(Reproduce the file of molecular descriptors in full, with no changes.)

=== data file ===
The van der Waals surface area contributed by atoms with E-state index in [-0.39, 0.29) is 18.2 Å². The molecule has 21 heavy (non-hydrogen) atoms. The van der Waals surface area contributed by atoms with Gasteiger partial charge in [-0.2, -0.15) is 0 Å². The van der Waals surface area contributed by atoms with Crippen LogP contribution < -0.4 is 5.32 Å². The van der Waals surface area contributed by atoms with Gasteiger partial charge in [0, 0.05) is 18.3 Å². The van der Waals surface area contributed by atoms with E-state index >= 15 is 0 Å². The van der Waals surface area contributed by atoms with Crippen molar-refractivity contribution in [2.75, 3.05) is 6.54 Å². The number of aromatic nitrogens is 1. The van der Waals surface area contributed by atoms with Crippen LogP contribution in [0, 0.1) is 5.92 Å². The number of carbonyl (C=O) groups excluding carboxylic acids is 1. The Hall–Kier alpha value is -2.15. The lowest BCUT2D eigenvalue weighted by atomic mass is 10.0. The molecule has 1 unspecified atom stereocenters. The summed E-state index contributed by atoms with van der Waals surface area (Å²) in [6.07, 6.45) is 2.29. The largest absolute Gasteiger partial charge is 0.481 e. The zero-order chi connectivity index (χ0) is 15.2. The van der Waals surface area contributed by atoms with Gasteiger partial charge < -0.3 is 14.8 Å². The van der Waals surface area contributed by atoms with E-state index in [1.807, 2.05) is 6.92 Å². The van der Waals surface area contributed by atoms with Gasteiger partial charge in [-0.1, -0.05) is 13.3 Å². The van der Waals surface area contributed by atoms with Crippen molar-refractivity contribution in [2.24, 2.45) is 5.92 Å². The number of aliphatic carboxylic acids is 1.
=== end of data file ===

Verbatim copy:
The van der Waals surface area contributed by atoms with E-state index in [-0.39, 0.29) is 18.2 Å². The molecule has 21 heavy (non-hydrogen) atoms. The van der Waals surface area contributed by atoms with Gasteiger partial charge in [-0.2, -0.15) is 0 Å². The van der Waals surface area contributed by atoms with Crippen LogP contribution < -0.4 is 5.32 Å². The van der Waals surface area contributed by atoms with Gasteiger partial charge in [0, 0.05) is 18.3 Å². The van der Waals surface area contributed by atoms with E-state index >= 15 is 0 Å². The van der Waals surface area contributed by atoms with Crippen molar-refractivity contribution in [2.75, 3.05) is 6.54 Å². The number of aromatic nitrogens is 1. The van der Waals surface area contributed by atoms with Crippen LogP contribution in [0, 0.1) is 5.92 Å². The number of carbonyl (C=O) groups excluding carboxylic acids is 1. The Hall–Kier alpha value is -2.15. The lowest BCUT2D eigenvalue weighted by atomic mass is 10.0. The molecule has 1 unspecified atom stereocenters. The summed E-state index contributed by atoms with van der Waals surface area (Å²) in [6.07, 6.45) is 2.29. The largest absolute Gasteiger partial charge is 0.481 e. The zero-order chi connectivity index (χ0) is 15.2. The van der Waals surface area contributed by atoms with Gasteiger partial charge < -0.3 is 14.8 Å². The van der Waals surface area contributed by atoms with E-state index in [1.807, 2.05) is 6.92 Å². The van der Waals surface area contributed by atoms with Gasteiger partial charge in [-0.1, -0.05) is 13.3 Å². The van der Waals surface area contributed by atoms with Crippen molar-refractivity contribution in [2.24, 2.45) is 5.92 Å². The number of aliphatic carboxylic acids is 1.